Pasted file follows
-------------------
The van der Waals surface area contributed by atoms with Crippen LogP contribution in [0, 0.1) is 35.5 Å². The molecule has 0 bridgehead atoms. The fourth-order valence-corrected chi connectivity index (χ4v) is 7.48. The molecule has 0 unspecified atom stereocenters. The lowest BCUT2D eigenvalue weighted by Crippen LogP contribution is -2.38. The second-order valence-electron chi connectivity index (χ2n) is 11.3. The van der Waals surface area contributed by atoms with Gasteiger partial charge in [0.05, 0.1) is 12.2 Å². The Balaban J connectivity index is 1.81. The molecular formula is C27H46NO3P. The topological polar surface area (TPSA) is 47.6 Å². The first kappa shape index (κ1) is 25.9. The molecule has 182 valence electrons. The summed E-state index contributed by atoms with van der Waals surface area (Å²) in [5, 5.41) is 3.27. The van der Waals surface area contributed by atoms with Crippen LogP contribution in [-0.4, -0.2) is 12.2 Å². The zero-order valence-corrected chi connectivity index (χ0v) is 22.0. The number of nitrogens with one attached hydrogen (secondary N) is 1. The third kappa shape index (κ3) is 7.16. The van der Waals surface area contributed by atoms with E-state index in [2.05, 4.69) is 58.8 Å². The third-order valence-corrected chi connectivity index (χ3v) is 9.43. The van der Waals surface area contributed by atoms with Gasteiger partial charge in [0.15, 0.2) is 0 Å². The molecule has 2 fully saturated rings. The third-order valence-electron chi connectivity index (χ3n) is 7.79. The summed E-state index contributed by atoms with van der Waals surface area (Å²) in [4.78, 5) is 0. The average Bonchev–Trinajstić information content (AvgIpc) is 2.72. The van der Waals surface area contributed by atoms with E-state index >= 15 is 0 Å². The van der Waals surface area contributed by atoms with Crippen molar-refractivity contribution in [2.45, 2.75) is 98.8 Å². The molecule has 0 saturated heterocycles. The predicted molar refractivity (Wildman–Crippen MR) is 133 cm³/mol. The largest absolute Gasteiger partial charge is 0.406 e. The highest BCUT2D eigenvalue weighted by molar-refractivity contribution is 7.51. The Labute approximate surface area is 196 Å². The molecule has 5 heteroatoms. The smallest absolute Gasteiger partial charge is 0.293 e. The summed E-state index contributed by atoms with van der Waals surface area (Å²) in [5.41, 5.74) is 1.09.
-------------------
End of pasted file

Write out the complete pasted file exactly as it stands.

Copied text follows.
The van der Waals surface area contributed by atoms with Crippen LogP contribution in [0, 0.1) is 35.5 Å². The molecule has 0 bridgehead atoms. The fourth-order valence-corrected chi connectivity index (χ4v) is 7.48. The molecule has 0 unspecified atom stereocenters. The lowest BCUT2D eigenvalue weighted by Crippen LogP contribution is -2.38. The second-order valence-electron chi connectivity index (χ2n) is 11.3. The van der Waals surface area contributed by atoms with Gasteiger partial charge in [0.05, 0.1) is 12.2 Å². The Balaban J connectivity index is 1.81. The molecular formula is C27H46NO3P. The topological polar surface area (TPSA) is 47.6 Å². The first kappa shape index (κ1) is 25.9. The molecule has 182 valence electrons. The summed E-state index contributed by atoms with van der Waals surface area (Å²) in [5, 5.41) is 3.27. The van der Waals surface area contributed by atoms with Crippen LogP contribution in [-0.4, -0.2) is 12.2 Å². The zero-order valence-corrected chi connectivity index (χ0v) is 22.0. The number of nitrogens with one attached hydrogen (secondary N) is 1. The third kappa shape index (κ3) is 7.16. The van der Waals surface area contributed by atoms with E-state index in [2.05, 4.69) is 58.8 Å². The third-order valence-corrected chi connectivity index (χ3v) is 9.43. The van der Waals surface area contributed by atoms with Gasteiger partial charge in [0.15, 0.2) is 0 Å². The molecule has 2 fully saturated rings. The third-order valence-electron chi connectivity index (χ3n) is 7.79. The summed E-state index contributed by atoms with van der Waals surface area (Å²) in [4.78, 5) is 0. The average Bonchev–Trinajstić information content (AvgIpc) is 2.72. The van der Waals surface area contributed by atoms with E-state index >= 15 is 0 Å². The van der Waals surface area contributed by atoms with Crippen molar-refractivity contribution in [2.45, 2.75) is 98.8 Å². The molecule has 0 saturated heterocycles. The predicted molar refractivity (Wildman–Crippen MR) is 133 cm³/mol. The largest absolute Gasteiger partial charge is 0.406 e. The highest BCUT2D eigenvalue weighted by molar-refractivity contribution is 7.51. The Labute approximate surface area is 196 Å². The molecule has 5 heteroatoms. The smallest absolute Gasteiger partial charge is 0.293 e. The summed E-state index contributed by atoms with van der Waals surface area (Å²) in [5.41, 5.74) is 1.09.